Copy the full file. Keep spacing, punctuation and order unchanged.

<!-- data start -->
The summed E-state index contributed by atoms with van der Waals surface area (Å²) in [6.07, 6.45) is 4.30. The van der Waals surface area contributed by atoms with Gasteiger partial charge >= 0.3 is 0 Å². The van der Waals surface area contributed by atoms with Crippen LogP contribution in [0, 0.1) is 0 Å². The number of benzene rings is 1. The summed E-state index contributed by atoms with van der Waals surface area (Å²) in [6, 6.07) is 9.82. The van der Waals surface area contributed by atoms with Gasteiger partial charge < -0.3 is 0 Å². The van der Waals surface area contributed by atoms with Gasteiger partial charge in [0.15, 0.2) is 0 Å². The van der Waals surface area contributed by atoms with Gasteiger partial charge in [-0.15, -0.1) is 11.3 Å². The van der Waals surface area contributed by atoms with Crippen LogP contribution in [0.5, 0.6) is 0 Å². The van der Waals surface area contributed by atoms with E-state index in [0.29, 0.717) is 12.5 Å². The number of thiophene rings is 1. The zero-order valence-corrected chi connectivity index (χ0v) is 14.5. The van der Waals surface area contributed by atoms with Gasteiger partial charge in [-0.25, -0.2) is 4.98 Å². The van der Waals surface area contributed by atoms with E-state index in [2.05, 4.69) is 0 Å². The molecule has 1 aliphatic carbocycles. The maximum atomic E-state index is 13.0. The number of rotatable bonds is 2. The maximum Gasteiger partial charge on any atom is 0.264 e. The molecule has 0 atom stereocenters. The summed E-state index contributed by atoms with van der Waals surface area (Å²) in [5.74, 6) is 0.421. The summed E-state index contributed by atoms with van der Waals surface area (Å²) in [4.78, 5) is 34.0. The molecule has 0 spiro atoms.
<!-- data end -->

The summed E-state index contributed by atoms with van der Waals surface area (Å²) in [6.07, 6.45) is 4.30. The van der Waals surface area contributed by atoms with Gasteiger partial charge >= 0.3 is 0 Å². The van der Waals surface area contributed by atoms with Crippen LogP contribution in [0, 0.1) is 0 Å². The number of benzene rings is 1. The summed E-state index contributed by atoms with van der Waals surface area (Å²) in [6, 6.07) is 9.82. The van der Waals surface area contributed by atoms with Gasteiger partial charge < -0.3 is 0 Å². The van der Waals surface area contributed by atoms with Gasteiger partial charge in [0.15, 0.2) is 0 Å². The van der Waals surface area contributed by atoms with Gasteiger partial charge in [-0.15, -0.1) is 11.3 Å². The van der Waals surface area contributed by atoms with Crippen LogP contribution in [0.5, 0.6) is 0 Å². The van der Waals surface area contributed by atoms with E-state index in [0.29, 0.717) is 12.5 Å². The number of thiophene rings is 1. The zero-order valence-corrected chi connectivity index (χ0v) is 14.5. The van der Waals surface area contributed by atoms with Gasteiger partial charge in [-0.25, -0.2) is 4.98 Å². The van der Waals surface area contributed by atoms with E-state index in [2.05, 4.69) is 0 Å². The molecule has 1 aliphatic carbocycles. The maximum atomic E-state index is 13.0. The number of rotatable bonds is 2. The maximum Gasteiger partial charge on any atom is 0.264 e. The molecule has 0 atom stereocenters. The summed E-state index contributed by atoms with van der Waals surface area (Å²) in [5.74, 6) is 0.421. The summed E-state index contributed by atoms with van der Waals surface area (Å²) in [4.78, 5) is 34.0. The molecule has 0 spiro atoms.